Julia M. Allens Passionate Commitments is a love story, but more than that, it is a story of two women whose love for each other sustained their political work. Allen examines the personal and public writings of Rochester and Hutchins to reveal underreported challenges to capitalism as well as little-known efforts to strengthen feminism during their time. Through an investigation of their lives and writings, this biography charts the underpinnings of American Cold War fears and the influence of sexology on political movements in mid-twentieth-century America.
Julia M. Allen is Professor Emerita of English at Sonoma State University.
Volume one of Women as Transformational Leaders: From Grassroots to Global Interests presents an overview of stereotypes, attributions, and stigma about women leaders that focuses on social and psychological reasons for discrimination against women leaders. The second volume addresses cultural and organizational issues, including global leadership to eliminate violence against women and international insights on women and transformational leadership. The subject of transformational leadership in viewed within several disciplines, including women's studies, religion, the public sector, and private sector, documenting how far women have advanced—and how their leadership style typically differs from that of men.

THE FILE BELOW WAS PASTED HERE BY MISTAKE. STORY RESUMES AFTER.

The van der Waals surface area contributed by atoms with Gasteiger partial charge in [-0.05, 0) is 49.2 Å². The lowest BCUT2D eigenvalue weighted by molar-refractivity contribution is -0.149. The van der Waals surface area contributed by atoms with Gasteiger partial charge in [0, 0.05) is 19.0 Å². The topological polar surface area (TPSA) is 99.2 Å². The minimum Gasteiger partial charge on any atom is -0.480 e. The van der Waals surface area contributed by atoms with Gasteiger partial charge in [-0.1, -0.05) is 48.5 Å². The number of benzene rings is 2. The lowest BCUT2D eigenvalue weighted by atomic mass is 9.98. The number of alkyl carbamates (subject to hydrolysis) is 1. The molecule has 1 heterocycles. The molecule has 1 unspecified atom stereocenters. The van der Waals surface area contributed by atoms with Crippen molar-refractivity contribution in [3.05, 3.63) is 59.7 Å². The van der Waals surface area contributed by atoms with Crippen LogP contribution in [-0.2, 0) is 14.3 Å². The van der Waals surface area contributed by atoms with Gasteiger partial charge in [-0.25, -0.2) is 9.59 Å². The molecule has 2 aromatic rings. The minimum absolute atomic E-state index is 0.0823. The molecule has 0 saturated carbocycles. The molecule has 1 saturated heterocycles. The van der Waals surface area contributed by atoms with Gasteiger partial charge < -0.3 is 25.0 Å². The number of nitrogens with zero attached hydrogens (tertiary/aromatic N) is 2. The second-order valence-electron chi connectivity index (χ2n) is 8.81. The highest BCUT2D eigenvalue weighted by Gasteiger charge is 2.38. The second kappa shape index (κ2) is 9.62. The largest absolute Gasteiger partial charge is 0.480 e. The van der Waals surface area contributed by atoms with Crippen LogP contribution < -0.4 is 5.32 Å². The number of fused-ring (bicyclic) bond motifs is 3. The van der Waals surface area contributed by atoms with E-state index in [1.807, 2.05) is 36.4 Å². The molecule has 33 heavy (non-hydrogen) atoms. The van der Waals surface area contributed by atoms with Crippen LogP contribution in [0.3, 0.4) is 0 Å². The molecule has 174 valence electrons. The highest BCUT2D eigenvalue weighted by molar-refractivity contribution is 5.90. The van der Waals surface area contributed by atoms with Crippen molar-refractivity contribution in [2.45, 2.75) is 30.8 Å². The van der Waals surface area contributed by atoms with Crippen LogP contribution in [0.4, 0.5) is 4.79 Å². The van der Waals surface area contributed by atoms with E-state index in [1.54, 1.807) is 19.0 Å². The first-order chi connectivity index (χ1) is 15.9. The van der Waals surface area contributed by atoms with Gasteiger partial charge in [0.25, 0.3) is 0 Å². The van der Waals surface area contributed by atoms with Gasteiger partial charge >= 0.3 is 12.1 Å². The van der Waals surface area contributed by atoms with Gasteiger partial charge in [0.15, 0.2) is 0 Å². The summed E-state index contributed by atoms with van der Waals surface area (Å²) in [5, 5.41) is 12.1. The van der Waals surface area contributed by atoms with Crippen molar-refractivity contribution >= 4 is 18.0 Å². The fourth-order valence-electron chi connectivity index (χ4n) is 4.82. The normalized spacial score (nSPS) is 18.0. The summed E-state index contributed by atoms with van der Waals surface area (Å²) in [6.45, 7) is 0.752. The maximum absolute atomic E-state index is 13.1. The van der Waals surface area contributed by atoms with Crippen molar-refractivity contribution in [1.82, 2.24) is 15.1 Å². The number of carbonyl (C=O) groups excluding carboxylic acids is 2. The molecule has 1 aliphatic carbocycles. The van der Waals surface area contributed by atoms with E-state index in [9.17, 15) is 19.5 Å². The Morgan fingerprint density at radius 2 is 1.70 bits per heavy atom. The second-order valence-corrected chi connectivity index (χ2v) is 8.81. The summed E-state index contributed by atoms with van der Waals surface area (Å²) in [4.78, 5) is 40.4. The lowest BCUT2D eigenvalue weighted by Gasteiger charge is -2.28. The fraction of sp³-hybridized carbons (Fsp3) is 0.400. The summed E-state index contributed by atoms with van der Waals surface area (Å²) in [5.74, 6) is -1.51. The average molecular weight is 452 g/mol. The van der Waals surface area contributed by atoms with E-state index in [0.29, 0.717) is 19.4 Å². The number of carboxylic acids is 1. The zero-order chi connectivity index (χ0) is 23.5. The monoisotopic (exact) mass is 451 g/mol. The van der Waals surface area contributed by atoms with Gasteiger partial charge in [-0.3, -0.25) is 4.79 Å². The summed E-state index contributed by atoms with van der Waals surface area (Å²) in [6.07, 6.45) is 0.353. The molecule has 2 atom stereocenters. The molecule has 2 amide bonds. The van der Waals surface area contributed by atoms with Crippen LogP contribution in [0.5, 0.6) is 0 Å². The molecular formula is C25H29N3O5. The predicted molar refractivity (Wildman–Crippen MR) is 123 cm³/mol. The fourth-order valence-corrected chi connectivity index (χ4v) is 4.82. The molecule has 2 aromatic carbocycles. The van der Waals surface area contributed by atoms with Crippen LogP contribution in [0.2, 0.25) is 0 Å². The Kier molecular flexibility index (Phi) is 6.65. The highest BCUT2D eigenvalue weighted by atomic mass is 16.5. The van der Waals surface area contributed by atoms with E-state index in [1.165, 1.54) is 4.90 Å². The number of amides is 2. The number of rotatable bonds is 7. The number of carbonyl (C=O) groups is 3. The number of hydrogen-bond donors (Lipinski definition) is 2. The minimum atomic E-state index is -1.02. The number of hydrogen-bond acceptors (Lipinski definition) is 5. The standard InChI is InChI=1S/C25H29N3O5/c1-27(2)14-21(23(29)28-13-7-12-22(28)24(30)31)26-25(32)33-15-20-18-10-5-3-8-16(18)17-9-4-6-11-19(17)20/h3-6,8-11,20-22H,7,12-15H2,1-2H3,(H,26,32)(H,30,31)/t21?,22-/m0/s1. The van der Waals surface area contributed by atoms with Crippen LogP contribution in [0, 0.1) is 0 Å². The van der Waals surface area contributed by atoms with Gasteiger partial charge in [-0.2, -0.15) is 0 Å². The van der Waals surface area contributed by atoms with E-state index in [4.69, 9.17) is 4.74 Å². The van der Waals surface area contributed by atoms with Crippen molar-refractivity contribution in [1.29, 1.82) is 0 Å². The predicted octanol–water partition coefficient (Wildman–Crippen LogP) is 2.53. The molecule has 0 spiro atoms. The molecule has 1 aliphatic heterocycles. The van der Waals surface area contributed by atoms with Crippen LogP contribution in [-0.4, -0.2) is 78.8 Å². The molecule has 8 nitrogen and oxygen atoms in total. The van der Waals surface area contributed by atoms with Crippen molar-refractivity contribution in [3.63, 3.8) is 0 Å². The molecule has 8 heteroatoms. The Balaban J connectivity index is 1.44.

North Korea’s political prison camps have existed twice as long as Stalin’s Soviet gulags and twelve times as long as the Nazi concentration camps. No one born and raised in these camps is known to have escaped. No one, that is, except Shin Dong-hyuk.
In Escape From Camp 14, Blaine Harden unlocks the secrets of the world’s most repressive totalitarian state through the story of Shin’s shocking imprisonment and his astounding getaway. Shin knew nothing of civilized existence—he saw his mother as a competitor for food, guards raised him to be a snitch, and he witnessed the execution of his mother and brother.
The late “Dear Leader” Kim Jong Il was recognized throughout the world, but his country remains sealed as his third son and chosen heir, Kim Jong Eun, consolidates power. Few foreigners are allowed in, and few North Koreans are able to leave. North Korea is hungry, bankrupt, and armed with nuclear weapons. It is also a human rights catastrophe. Between 150,000 and 200,000 people work as slaves in its political prison camps. These camps are clearly visible in satellite photographs, yet North Korea’s government denies they exist.
Harden’s harrowing narrative exposes this hidden dystopia, focusing on an extraordinary young man who came of age inside the highest security prison in the highest security state. Escape from Camp 14 offers an unequalled inside account of one of the world’s darkest nations. It is a tale of endurance and courage, survival and hope.